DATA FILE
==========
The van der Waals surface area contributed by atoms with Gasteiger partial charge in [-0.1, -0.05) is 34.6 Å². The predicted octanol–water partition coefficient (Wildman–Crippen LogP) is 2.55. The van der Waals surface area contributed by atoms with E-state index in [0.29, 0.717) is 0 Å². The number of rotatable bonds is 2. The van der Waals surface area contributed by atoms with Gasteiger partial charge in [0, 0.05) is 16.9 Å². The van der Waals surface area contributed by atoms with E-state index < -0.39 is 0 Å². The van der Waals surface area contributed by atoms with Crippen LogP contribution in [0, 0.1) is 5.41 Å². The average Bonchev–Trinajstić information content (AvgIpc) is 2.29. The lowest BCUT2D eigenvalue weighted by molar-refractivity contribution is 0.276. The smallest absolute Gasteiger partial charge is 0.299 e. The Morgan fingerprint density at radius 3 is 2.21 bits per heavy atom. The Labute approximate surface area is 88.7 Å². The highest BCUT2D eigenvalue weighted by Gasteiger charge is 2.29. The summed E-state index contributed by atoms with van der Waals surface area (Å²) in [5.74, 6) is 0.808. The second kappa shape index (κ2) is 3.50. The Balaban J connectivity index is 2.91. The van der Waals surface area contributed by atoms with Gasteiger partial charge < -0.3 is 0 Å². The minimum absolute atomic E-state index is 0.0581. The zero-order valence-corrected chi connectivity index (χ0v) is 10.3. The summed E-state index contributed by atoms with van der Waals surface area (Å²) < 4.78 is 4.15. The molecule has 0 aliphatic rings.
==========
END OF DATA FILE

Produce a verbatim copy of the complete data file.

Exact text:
The van der Waals surface area contributed by atoms with Gasteiger partial charge in [-0.1, -0.05) is 34.6 Å². The predicted octanol–water partition coefficient (Wildman–Crippen LogP) is 2.55. The van der Waals surface area contributed by atoms with E-state index in [0.29, 0.717) is 0 Å². The number of rotatable bonds is 2. The van der Waals surface area contributed by atoms with Gasteiger partial charge in [0, 0.05) is 16.9 Å². The van der Waals surface area contributed by atoms with E-state index < -0.39 is 0 Å². The van der Waals surface area contributed by atoms with Crippen LogP contribution in [0, 0.1) is 5.41 Å². The average Bonchev–Trinajstić information content (AvgIpc) is 2.29. The lowest BCUT2D eigenvalue weighted by molar-refractivity contribution is 0.276. The smallest absolute Gasteiger partial charge is 0.299 e. The Morgan fingerprint density at radius 3 is 2.21 bits per heavy atom. The Labute approximate surface area is 88.7 Å². The highest BCUT2D eigenvalue weighted by Gasteiger charge is 2.29. The summed E-state index contributed by atoms with van der Waals surface area (Å²) in [5.74, 6) is 0.808. The second kappa shape index (κ2) is 3.50. The Balaban J connectivity index is 2.91. The van der Waals surface area contributed by atoms with Gasteiger partial charge < -0.3 is 0 Å². The minimum absolute atomic E-state index is 0.0581. The zero-order valence-corrected chi connectivity index (χ0v) is 10.3. The summed E-state index contributed by atoms with van der Waals surface area (Å²) < 4.78 is 4.15. The molecule has 0 aliphatic rings.